I'll be honest...inspecting crawl spaces is not one of my favourite aspects of performing home inspections, BUT it is certainly one of the most important aspects of a home inspection. This is where the rubber-meets-the-road.
You know, there are many home inspectors who 'inspect' crawl spaces from their access opening only. They tell their clients that this visual inspection is all that is required to tell whether everything's OK. Some home inspectors say that it's too dangerous to enter crawl spaces and so they do not enter them for their own safety. With today's technology, a home inspector might even convince his client that sending in a little drone is just as good as him physically entering the crawl. Not so, and you'll see why....
From day one, I've entered crawl spaces because the inside of a home can be pristine but what's going on under the house is just as important if not more so.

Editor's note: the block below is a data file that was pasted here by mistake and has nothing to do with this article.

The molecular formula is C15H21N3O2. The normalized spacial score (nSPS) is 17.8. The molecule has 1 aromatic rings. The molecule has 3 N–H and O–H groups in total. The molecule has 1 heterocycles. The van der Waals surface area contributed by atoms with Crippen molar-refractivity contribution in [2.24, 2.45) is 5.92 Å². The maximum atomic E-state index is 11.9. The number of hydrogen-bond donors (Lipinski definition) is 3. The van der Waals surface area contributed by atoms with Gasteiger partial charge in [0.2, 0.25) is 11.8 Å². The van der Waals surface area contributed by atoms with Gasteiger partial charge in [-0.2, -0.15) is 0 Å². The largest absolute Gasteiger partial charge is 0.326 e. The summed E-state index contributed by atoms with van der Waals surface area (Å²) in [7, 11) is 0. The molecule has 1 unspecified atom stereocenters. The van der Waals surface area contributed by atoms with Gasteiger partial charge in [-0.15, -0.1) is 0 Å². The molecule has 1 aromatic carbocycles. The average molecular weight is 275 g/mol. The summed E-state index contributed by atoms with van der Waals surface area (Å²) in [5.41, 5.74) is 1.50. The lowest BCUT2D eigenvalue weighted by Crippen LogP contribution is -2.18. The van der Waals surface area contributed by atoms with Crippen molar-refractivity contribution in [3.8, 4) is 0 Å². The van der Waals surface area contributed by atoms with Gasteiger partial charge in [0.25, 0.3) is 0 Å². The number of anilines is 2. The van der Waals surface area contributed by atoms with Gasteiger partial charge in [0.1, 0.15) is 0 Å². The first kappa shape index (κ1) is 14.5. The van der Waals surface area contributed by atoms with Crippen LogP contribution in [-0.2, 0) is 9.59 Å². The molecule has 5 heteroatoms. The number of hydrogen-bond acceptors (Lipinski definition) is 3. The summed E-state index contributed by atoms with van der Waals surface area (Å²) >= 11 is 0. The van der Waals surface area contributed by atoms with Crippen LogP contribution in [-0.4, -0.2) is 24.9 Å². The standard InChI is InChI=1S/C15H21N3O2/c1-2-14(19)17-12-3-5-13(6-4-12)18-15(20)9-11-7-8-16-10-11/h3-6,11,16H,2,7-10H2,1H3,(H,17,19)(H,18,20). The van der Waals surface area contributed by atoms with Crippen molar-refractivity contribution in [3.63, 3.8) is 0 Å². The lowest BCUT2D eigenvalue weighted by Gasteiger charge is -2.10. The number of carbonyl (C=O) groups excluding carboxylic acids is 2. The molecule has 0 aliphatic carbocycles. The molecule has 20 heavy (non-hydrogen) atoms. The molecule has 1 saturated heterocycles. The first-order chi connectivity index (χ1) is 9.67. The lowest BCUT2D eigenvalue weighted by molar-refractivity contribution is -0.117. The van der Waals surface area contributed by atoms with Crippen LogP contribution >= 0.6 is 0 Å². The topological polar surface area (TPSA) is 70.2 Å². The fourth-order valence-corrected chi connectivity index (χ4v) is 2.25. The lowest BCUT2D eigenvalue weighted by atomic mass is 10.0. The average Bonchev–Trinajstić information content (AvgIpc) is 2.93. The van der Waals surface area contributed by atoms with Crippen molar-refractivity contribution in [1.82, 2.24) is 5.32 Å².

When a home has a crawl space, I put on my coveralls and breathing mask and off I go into the great abyss. Most of the time, it's not so bad but I really don't like it when I shine my flashlight through the darkness and I see two little beady eyes staring back at me! That has happened on several occassions. My clients are always happy to know whether there are 'free loaders' who call this their home.
The dampness of a crawl space is crucial because excess moisture can lead to wood rot and air quality issues. When you think about it, the wood floor structure is exposed to the elements in the crawl space and that same floor structure is holding up the house! I've seen wood beams, joists and floor plates look absolutely fantastic from the crawl space opening. Upon a closer look though, my awl has poked a hole right through a wood beam! Also, examining the crawl space from all angles is crucial too. From one angle, everything looks fine until you maneuvre yourself around and see it from another angle and gasp.
Here are a few of the things that I've seen in my 25 years of doing home inspections:
So folks, now you can answer the question as to whether it is important to actually go into a crawl space to properly inspect it? Here are just a few pictures illustrating my point.
I've come across a lot of interesting tidbits of information during my 29 year career as a home inspector. I've been told that I'm pretty meticulous and a good 'teacher', so hopefully you'll find some interesting information here..